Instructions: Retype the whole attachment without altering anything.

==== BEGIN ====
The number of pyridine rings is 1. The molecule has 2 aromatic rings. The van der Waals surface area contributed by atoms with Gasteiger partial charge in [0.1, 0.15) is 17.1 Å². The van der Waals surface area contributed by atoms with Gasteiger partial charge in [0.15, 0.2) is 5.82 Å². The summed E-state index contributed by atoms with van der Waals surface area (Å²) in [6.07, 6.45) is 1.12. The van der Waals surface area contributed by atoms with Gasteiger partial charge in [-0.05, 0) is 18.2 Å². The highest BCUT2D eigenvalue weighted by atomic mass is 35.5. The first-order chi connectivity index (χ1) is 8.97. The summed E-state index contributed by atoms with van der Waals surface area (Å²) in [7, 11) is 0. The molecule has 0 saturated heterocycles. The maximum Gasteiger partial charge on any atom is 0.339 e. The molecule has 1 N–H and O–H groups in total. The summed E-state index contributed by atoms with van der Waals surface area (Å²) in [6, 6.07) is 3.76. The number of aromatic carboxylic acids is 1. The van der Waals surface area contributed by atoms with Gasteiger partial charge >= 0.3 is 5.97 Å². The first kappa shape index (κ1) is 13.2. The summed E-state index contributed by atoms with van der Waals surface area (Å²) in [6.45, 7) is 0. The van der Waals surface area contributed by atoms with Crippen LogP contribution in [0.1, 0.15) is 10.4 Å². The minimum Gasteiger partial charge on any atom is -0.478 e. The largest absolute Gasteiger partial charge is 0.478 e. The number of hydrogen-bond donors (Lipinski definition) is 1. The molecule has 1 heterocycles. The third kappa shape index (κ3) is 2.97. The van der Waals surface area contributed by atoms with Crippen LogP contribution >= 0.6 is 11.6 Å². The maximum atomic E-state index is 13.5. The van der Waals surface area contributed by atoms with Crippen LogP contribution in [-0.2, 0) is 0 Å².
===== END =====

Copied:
The number of pyridine rings is 1. The molecule has 2 aromatic rings. The van der Waals surface area contributed by atoms with Gasteiger partial charge in [0.1, 0.15) is 17.1 Å². The van der Waals surface area contributed by atoms with Gasteiger partial charge in [0.15, 0.2) is 5.82 Å². The summed E-state index contributed by atoms with van der Waals surface area (Å²) in [6.07, 6.45) is 1.12. The van der Waals surface area contributed by atoms with Gasteiger partial charge in [-0.05, 0) is 18.2 Å². The highest BCUT2D eigenvalue weighted by atomic mass is 35.5. The first-order chi connectivity index (χ1) is 8.97. The summed E-state index contributed by atoms with van der Waals surface area (Å²) in [7, 11) is 0. The molecule has 0 saturated heterocycles. The maximum Gasteiger partial charge on any atom is 0.339 e. The molecule has 1 N–H and O–H groups in total. The summed E-state index contributed by atoms with van der Waals surface area (Å²) in [6, 6.07) is 3.76. The number of aromatic carboxylic acids is 1. The van der Waals surface area contributed by atoms with Gasteiger partial charge >= 0.3 is 5.97 Å². The first kappa shape index (κ1) is 13.2. The summed E-state index contributed by atoms with van der Waals surface area (Å²) in [6.45, 7) is 0. The van der Waals surface area contributed by atoms with Crippen LogP contribution in [0.1, 0.15) is 10.4 Å². The minimum Gasteiger partial charge on any atom is -0.478 e. The largest absolute Gasteiger partial charge is 0.478 e. The number of hydrogen-bond donors (Lipinski definition) is 1. The molecule has 1 heterocycles. The third kappa shape index (κ3) is 2.97. The van der Waals surface area contributed by atoms with Crippen LogP contribution >= 0.6 is 11.6 Å². The maximum atomic E-state index is 13.5. The van der Waals surface area contributed by atoms with Crippen LogP contribution in [-0.2, 0) is 0 Å².